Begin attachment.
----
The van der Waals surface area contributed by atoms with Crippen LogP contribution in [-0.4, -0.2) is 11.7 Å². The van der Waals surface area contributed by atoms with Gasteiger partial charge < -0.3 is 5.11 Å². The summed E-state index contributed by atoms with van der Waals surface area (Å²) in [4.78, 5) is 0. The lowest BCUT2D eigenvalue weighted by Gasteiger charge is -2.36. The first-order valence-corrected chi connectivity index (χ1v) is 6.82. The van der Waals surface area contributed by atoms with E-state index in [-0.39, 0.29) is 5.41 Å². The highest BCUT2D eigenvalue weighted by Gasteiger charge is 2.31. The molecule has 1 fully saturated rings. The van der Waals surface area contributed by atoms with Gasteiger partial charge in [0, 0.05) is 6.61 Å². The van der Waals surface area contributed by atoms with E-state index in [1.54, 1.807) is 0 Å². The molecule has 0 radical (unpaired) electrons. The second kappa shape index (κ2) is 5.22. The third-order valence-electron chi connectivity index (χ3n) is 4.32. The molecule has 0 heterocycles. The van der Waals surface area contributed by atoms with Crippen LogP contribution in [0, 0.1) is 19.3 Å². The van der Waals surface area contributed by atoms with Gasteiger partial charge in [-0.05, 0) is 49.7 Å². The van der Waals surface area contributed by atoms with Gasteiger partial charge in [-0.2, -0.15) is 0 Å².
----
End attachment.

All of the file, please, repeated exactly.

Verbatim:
The van der Waals surface area contributed by atoms with Crippen LogP contribution in [-0.4, -0.2) is 11.7 Å². The van der Waals surface area contributed by atoms with Gasteiger partial charge < -0.3 is 5.11 Å². The summed E-state index contributed by atoms with van der Waals surface area (Å²) in [4.78, 5) is 0. The lowest BCUT2D eigenvalue weighted by Gasteiger charge is -2.36. The first-order valence-corrected chi connectivity index (χ1v) is 6.82. The van der Waals surface area contributed by atoms with E-state index in [-0.39, 0.29) is 5.41 Å². The highest BCUT2D eigenvalue weighted by Gasteiger charge is 2.31. The molecule has 1 fully saturated rings. The van der Waals surface area contributed by atoms with Gasteiger partial charge in [0, 0.05) is 6.61 Å². The van der Waals surface area contributed by atoms with E-state index in [1.54, 1.807) is 0 Å². The molecule has 0 radical (unpaired) electrons. The second kappa shape index (κ2) is 5.22. The third-order valence-electron chi connectivity index (χ3n) is 4.32. The molecule has 0 heterocycles. The van der Waals surface area contributed by atoms with Crippen LogP contribution in [0, 0.1) is 19.3 Å². The van der Waals surface area contributed by atoms with Gasteiger partial charge in [-0.05, 0) is 49.7 Å². The van der Waals surface area contributed by atoms with Gasteiger partial charge in [-0.2, -0.15) is 0 Å².